should consider how such information might be interpreted and used.  In the
case of hacker publications, the majority of readers are impressionable young
people who are the foundation of the future.  Articles which encourage
illegal break-ins or contain information obtained in this manner should not
simply be dismissed as proper just because they are protected under First
Amendment rights.

Searches and Seizures

The seizures of bulletin boards and other systems raised questions about the
rights of the government to take property and retain it for an extended
period of time when no charges have been made.  At least one small business,
Steve Jackson Games, claims to have suffered a serious loss as a result of
having equipment confiscated for over three months.  According to Jackson,
the Secret Service raid cost his company $125,000, and he had to lay off
almost half of his employees since all of the information about their next
product, a game called GURPS CYBERPUNK, was on the confiscated systems.  Some
of the company's equipment was severely damaged, and data was lost.  No
charges have been made.

Seizing a person's computer system can be comparable to taking every document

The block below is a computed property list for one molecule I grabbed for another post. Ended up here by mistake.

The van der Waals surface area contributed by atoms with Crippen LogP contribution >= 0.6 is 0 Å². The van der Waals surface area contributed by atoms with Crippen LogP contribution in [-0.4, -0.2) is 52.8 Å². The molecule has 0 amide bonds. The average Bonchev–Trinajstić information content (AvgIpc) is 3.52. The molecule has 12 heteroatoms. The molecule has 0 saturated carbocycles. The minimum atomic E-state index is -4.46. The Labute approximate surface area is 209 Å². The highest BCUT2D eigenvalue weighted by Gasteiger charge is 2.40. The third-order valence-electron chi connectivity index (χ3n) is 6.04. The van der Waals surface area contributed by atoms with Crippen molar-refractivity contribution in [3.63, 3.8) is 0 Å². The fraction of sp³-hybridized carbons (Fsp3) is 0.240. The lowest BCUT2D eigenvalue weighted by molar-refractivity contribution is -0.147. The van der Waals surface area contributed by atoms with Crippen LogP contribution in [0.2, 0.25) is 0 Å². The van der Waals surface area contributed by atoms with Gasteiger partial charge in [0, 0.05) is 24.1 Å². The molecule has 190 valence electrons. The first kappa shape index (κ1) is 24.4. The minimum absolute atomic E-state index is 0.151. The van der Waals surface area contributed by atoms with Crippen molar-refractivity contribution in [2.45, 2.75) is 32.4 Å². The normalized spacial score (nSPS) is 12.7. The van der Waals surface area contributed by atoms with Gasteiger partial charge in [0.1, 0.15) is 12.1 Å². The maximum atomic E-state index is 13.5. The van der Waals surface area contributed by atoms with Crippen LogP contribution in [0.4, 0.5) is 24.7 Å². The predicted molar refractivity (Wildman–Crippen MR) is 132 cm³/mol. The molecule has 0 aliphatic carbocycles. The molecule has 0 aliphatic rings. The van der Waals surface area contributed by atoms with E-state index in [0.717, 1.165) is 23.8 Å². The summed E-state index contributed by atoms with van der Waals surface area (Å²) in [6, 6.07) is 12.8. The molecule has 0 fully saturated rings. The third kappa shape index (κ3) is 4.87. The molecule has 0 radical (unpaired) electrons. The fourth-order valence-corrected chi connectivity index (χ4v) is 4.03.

and piece of correspondence in that person's office and home.  It can shut
down a business.  Moreover, by taking the system, the government has the
capability of reading electronic mail and files unrelated to the
investigation such broad seizures of paper documents are generally not
approved by judges issuing search warrants.

For these reasons, it has been suggested that the government not be allowed
to take complete systems, but only the files related to the investigation.
In most cases, this seems impractical.  There may be megabytes or even
gigabytes of information stored on disks, and it takes time to scan through
that much information.  In addition, the system may have nonstandard hardware
or software, making it extremely difficult to transfer the data to another
machine and process it.  Similarly, if a computer is seized without its
printer, it may be extremely difficult to print out files.  Finally,
originals are needed for evidence in court, and the evidence must be
protected up to the time of trial.  However, if the government can be
reasonably confident that the owner of the system has not participated in or
condoned the activities under investigation, then it may be practical for the